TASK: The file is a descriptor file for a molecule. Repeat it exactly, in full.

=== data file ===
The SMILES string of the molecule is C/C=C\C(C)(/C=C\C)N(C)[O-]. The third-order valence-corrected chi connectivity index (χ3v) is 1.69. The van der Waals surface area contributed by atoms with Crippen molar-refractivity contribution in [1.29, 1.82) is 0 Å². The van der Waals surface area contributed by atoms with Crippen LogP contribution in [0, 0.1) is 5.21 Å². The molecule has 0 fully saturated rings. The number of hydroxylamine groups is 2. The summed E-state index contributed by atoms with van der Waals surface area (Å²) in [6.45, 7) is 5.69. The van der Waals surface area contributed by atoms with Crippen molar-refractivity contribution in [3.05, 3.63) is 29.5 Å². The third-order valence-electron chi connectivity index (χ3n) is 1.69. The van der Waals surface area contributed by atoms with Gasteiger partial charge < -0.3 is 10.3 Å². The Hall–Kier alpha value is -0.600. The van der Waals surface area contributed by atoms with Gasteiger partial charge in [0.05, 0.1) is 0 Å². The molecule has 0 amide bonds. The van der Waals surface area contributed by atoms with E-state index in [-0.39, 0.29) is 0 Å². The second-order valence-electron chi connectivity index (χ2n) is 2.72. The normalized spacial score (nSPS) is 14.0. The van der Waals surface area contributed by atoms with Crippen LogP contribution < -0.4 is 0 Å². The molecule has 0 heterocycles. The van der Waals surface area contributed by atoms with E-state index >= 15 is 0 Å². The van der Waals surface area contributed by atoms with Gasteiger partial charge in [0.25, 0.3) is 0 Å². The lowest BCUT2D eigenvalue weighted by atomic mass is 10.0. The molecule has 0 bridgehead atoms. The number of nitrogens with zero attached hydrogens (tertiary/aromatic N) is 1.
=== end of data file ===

The SMILES string of the molecule is C/C=C\C(C)(/C=C\C)N(C)[O-]. The third-order valence-corrected chi connectivity index (χ3v) is 1.69. The van der Waals surface area contributed by atoms with Crippen molar-refractivity contribution in [1.29, 1.82) is 0 Å². The van der Waals surface area contributed by atoms with Crippen LogP contribution in [0, 0.1) is 5.21 Å². The molecule has 0 fully saturated rings. The number of hydroxylamine groups is 2. The summed E-state index contributed by atoms with van der Waals surface area (Å²) in [6.45, 7) is 5.69. The van der Waals surface area contributed by atoms with Crippen molar-refractivity contribution in [3.05, 3.63) is 29.5 Å². The third-order valence-electron chi connectivity index (χ3n) is 1.69. The van der Waals surface area contributed by atoms with Gasteiger partial charge < -0.3 is 10.3 Å². The Hall–Kier alpha value is -0.600. The van der Waals surface area contributed by atoms with Gasteiger partial charge in [0.05, 0.1) is 0 Å². The molecule has 0 amide bonds. The van der Waals surface area contributed by atoms with E-state index in [-0.39, 0.29) is 0 Å². The second-order valence-electron chi connectivity index (χ2n) is 2.72. The normalized spacial score (nSPS) is 14.0. The van der Waals surface area contributed by atoms with Crippen LogP contribution < -0.4 is 0 Å². The molecule has 0 heterocycles. The van der Waals surface area contributed by atoms with E-state index >= 15 is 0 Å². The van der Waals surface area contributed by atoms with Gasteiger partial charge in [0.25, 0.3) is 0 Å². The lowest BCUT2D eigenvalue weighted by atomic mass is 10.0. The molecule has 0 bridgehead atoms. The number of nitrogens with zero attached hydrogens (tertiary/aromatic N) is 1.